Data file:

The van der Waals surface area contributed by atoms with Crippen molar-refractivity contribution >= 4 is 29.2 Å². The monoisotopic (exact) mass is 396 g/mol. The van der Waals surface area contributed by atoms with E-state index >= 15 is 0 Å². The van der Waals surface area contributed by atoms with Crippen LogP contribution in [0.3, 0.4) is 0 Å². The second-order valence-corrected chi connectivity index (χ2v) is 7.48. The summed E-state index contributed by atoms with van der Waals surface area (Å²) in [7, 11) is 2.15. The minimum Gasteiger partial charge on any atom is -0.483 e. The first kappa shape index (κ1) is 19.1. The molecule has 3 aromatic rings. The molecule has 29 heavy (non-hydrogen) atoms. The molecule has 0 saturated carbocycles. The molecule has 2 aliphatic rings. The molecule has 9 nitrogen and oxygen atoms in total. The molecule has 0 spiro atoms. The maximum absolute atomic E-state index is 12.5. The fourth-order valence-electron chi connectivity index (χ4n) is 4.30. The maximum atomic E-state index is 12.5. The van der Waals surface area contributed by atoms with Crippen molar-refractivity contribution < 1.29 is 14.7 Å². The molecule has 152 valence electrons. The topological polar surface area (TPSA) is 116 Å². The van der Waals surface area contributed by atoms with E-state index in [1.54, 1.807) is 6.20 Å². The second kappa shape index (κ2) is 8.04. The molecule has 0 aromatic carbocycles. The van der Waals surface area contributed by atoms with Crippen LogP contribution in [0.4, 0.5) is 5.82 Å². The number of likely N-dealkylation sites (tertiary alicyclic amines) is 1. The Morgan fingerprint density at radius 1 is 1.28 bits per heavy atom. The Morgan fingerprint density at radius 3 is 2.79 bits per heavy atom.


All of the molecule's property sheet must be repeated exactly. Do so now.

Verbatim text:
The van der Waals surface area contributed by atoms with Crippen molar-refractivity contribution >= 4 is 29.2 Å². The monoisotopic (exact) mass is 396 g/mol. The van der Waals surface area contributed by atoms with E-state index >= 15 is 0 Å². The van der Waals surface area contributed by atoms with Crippen LogP contribution in [0.3, 0.4) is 0 Å². The second-order valence-corrected chi connectivity index (χ2v) is 7.48. The summed E-state index contributed by atoms with van der Waals surface area (Å²) in [7, 11) is 2.15. The minimum Gasteiger partial charge on any atom is -0.483 e. The first kappa shape index (κ1) is 19.1. The molecule has 3 aromatic rings. The molecule has 29 heavy (non-hydrogen) atoms. The molecule has 0 saturated carbocycles. The molecule has 2 aliphatic rings. The molecule has 9 nitrogen and oxygen atoms in total. The molecule has 0 spiro atoms. The maximum absolute atomic E-state index is 12.5. The fourth-order valence-electron chi connectivity index (χ4n) is 4.30. The maximum atomic E-state index is 12.5. The van der Waals surface area contributed by atoms with Crippen molar-refractivity contribution < 1.29 is 14.7 Å². The molecule has 152 valence electrons. The topological polar surface area (TPSA) is 116 Å². The van der Waals surface area contributed by atoms with E-state index in [1.54, 1.807) is 6.20 Å². The second kappa shape index (κ2) is 8.04. The molecule has 0 aromatic carbocycles. The van der Waals surface area contributed by atoms with Crippen LogP contribution in [0.4, 0.5) is 5.82 Å². The number of likely N-dealkylation sites (tertiary alicyclic amines) is 1. The Morgan fingerprint density at radius 1 is 1.28 bits per heavy atom. The Morgan fingerprint density at radius 3 is 2.79 bits per heavy atom.